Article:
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Fig 1. Expression of BMP4, BMP4 pathway associated molecules and the downstream target ID2.

a. Q-RT-PCR was used to determine mRNA expression of BMP4, its downstream target, ID2, BMP4 associated receptors and SMAD molecules in SQ, BE and EAC biopsy specimens. B2M and GAPDH were used for normalization. Data are relative to the mean ΔCt of SQ biopsies and are expressed as box plots, representing the mean with the minimum and maximum values. *p<0.05, **p<0.01, ***p<0.001, ****p<0.0001. b. Western blot analysis in SQ, BE and EAC biopsy specimens showed BMP4, and ID2 expression and phosphorylation of SMAD1/5/8 in BE and EAC. Actin was used as loading control. Biopsy samples from 6 EAC patients were used. Representative pictures are shown. c. IHC showed nuclear and cytoplasmic expression of SMAD4 in 10 of 13 BE (arrowhead) and 11 out of 13 EAC tissue sections. EAC* represents a biopsy specimen with positive SMAD4 staining, EAC** represents a biopsy specimen with negative SMAD4 staining, stromal cells are SMAD4 positive and serve as internal control. Haematoxylin counterstain was used. Representative pictures are shown.

https://doi.org/10.1371/journal.pone.0155754.g001

Next to mRNA expression, we determined protein expression levels by Western blot analysis. Upregulated expression of BMP4 and ID2 were observed in both BE and EAC (Fig 1b). In addition, more activation of pSMAD1/5/8 was observed in BE and EAC. In contrast, SQ did not show BMP4, and ID2 expression or pSMAD1/5/8 activation.

SMAD4 is often aberrantly expressed in malignancies and we therefore determined SMAD4 expression in EAC biopsy specimens using immunohistochemistry (Fig 1C). Eleven of 13 EAC specimens showed diffuse SMAD4 expression in both the nucleus and cytoplasm. The other 2 EAC specimens showed no SMAD4 expression. SMAD4 expression was present in 9 of 13 and 10 of 13, SQ and BE biopsy specimens respectively. Similar to EAC, BE specimens showed diffuse SMAD4 expression in both the nucleus and cytoplasm. In contrast, SQ specimens showed nuclear SMAD4 expression in the basal cells adjacent to the basement membrane, however no SMAD4 expression was observed in the more mature epithelial cells of the superficial layers (Fig 1C).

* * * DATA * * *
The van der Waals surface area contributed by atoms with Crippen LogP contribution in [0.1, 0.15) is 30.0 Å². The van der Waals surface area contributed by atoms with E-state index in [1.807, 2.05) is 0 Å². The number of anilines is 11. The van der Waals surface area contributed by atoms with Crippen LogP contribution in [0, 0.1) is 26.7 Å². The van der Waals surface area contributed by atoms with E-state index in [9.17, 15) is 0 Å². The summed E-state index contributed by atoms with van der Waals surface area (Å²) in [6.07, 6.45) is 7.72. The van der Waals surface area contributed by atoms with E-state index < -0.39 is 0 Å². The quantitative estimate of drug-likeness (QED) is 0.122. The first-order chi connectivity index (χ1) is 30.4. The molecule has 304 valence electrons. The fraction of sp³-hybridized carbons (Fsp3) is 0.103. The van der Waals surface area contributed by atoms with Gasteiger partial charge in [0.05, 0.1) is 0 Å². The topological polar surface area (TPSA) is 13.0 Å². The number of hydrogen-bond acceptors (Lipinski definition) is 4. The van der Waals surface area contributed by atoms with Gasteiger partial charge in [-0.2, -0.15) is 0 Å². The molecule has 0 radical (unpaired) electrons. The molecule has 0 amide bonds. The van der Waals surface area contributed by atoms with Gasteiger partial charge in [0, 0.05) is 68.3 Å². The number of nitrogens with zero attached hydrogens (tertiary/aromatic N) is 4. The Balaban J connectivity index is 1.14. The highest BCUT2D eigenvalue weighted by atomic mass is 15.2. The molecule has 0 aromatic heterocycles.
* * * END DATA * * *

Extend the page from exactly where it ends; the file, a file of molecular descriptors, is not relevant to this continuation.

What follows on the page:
In vitro BMP4 signaling showed a decrease in cell viability and an increase in migration in both a BE and EAC cell line

As a control, we first determined ID2 expression in BAR-T and OE33 cells upon BMP4 and Noggin incubation. Q-RT-PCR results showed a significantly upregulated ID2 expression in cells incubated with BMP4. A significant downregulation of ID2 expression was observed in cells incubated with Noggin compared to control cells. This effect was confirmed by Western blot analysis which also showed more phosphorylation of SMAD1/5/8 (Fig 2).

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Fig 2. ID2 expression upon BMP4 or Noggin incubation.

a. mRNA expression of the downstream target ID2. B2M was used for normalization. Data are relative to the mean ΔCt of control cells and are expressed as mean±SEM. *p<0.05, **p<0.01, ***p<0.001. b. Western blot analysis of BAR-T and OE33 cells incubated with BMP4 showed upregulated ID2 expression and more phosphorylation of SMAD1/5/8. Cells incubated with Noggin showed downregulated ID2 expression. Actin was used as loading control.

https://doi.org/10.1371/journal.pone.0155754.g002

To explore the functional effect of BMP4 incubation in BAR-T and OE33 cells, cell viability and migration assays were performed. The results of the cell viability assays can be found in the supplementary data (S1 Fig).

Results from the scratch assays showed an increase in cell migration in both BAR-T and OE33 cells upon BMP4 incubation compared to cells incubated with Noggin and control cells (Fig 3a). These results were confirmed by a Boyden chamber assay for BAR-T cells; after 24 hours we observed a significant increase in cell migration in cells incubated with BMP4 compared to cells incubated with Noggin, 132% (±24.5) versus 84% (± 6.3; p = 0.006) respectively (Fig 3b).

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Fig 3. Migration assays of BAR-T and OE33 cells upon incubation with BMP4 or Noggin.

a. In vitro scratch assay of BAR-T and OE33 cells. The rate of migration across the scratched area was monitored for 24 h. Representative images showed that the scratch induced cells incubated with BMP4 to migrate compared to control cells or cells incubated with Noggin. Images are representative of three independent experiments. b. Boyden chamber assay of BAR-T cells incubated with BMP4 or Noggin. Data are relative to control cells not incubated with BMP4 or Noggin and expressed as mean ±SD. * p<0.05, ** p<0.01.

https://doi.org/10.1371/journal.pone.0155754.g003

Upregulated SNAIL2 expression upon BMP4 incubation in BE and EAC cells